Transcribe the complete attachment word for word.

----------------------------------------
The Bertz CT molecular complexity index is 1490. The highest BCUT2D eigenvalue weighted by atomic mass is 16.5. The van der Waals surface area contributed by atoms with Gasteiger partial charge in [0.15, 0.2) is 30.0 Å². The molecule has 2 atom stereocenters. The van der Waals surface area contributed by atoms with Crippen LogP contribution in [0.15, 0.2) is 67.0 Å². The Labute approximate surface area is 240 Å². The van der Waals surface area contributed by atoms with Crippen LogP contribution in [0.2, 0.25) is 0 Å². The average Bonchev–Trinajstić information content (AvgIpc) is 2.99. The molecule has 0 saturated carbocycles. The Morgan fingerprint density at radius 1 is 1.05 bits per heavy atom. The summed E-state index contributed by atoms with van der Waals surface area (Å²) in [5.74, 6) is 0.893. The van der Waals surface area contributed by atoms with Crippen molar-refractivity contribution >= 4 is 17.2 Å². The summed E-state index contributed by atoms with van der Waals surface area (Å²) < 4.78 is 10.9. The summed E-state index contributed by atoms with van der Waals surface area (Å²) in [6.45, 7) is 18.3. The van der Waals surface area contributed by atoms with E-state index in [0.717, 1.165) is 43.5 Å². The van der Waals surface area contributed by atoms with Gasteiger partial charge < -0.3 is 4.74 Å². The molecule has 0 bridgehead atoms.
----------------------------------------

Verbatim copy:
The Bertz CT molecular complexity index is 1490. The highest BCUT2D eigenvalue weighted by atomic mass is 16.5. The van der Waals surface area contributed by atoms with Gasteiger partial charge in [0.15, 0.2) is 30.0 Å². The molecule has 2 atom stereocenters. The van der Waals surface area contributed by atoms with Crippen LogP contribution in [0.15, 0.2) is 67.0 Å². The Labute approximate surface area is 240 Å². The van der Waals surface area contributed by atoms with Crippen LogP contribution in [0.2, 0.25) is 0 Å². The average Bonchev–Trinajstić information content (AvgIpc) is 2.99. The molecule has 0 saturated carbocycles. The Morgan fingerprint density at radius 1 is 1.05 bits per heavy atom. The summed E-state index contributed by atoms with van der Waals surface area (Å²) in [5.74, 6) is 0.893. The van der Waals surface area contributed by atoms with Crippen molar-refractivity contribution >= 4 is 17.2 Å². The summed E-state index contributed by atoms with van der Waals surface area (Å²) < 4.78 is 10.9. The summed E-state index contributed by atoms with van der Waals surface area (Å²) in [6.45, 7) is 18.3. The van der Waals surface area contributed by atoms with E-state index in [0.717, 1.165) is 43.5 Å². The van der Waals surface area contributed by atoms with Gasteiger partial charge < -0.3 is 4.74 Å². The molecule has 0 bridgehead atoms.